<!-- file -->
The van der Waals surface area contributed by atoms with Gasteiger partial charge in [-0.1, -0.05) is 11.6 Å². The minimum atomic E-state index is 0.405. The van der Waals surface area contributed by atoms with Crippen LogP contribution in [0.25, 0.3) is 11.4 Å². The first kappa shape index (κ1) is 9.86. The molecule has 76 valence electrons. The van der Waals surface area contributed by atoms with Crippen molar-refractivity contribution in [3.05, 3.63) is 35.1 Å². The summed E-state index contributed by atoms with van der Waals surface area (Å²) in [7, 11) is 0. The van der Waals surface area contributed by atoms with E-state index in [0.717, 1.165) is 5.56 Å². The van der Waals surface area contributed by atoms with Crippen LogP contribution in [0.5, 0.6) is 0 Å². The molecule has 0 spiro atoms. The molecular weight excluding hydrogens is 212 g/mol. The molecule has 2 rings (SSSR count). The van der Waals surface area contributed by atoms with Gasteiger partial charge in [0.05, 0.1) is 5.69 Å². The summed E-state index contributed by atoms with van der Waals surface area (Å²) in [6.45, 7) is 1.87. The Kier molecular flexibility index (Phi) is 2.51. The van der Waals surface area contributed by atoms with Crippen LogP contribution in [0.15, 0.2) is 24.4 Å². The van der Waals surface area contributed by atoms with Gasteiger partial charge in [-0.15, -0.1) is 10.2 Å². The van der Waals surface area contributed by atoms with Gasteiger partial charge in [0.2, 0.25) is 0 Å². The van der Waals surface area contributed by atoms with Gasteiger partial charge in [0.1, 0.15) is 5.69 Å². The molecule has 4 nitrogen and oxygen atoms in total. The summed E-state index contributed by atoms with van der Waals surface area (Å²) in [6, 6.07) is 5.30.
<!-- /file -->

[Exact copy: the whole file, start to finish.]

The van der Waals surface area contributed by atoms with Gasteiger partial charge in [-0.1, -0.05) is 11.6 Å². The minimum atomic E-state index is 0.405. The van der Waals surface area contributed by atoms with Crippen LogP contribution in [0.25, 0.3) is 11.4 Å². The first kappa shape index (κ1) is 9.86. The molecule has 76 valence electrons. The van der Waals surface area contributed by atoms with Crippen molar-refractivity contribution in [3.05, 3.63) is 35.1 Å². The summed E-state index contributed by atoms with van der Waals surface area (Å²) in [7, 11) is 0. The van der Waals surface area contributed by atoms with E-state index in [0.717, 1.165) is 5.56 Å². The van der Waals surface area contributed by atoms with Crippen LogP contribution in [0.5, 0.6) is 0 Å². The molecule has 0 spiro atoms. The molecular weight excluding hydrogens is 212 g/mol. The molecule has 2 rings (SSSR count). The van der Waals surface area contributed by atoms with Gasteiger partial charge in [0.05, 0.1) is 5.69 Å². The summed E-state index contributed by atoms with van der Waals surface area (Å²) in [6.45, 7) is 1.87. The Kier molecular flexibility index (Phi) is 2.51. The van der Waals surface area contributed by atoms with Crippen LogP contribution in [0.15, 0.2) is 24.4 Å². The van der Waals surface area contributed by atoms with Gasteiger partial charge in [-0.15, -0.1) is 10.2 Å². The van der Waals surface area contributed by atoms with Gasteiger partial charge in [0.2, 0.25) is 0 Å². The van der Waals surface area contributed by atoms with Gasteiger partial charge in [0.1, 0.15) is 5.69 Å². The molecule has 4 nitrogen and oxygen atoms in total. The summed E-state index contributed by atoms with van der Waals surface area (Å²) in [6, 6.07) is 5.30.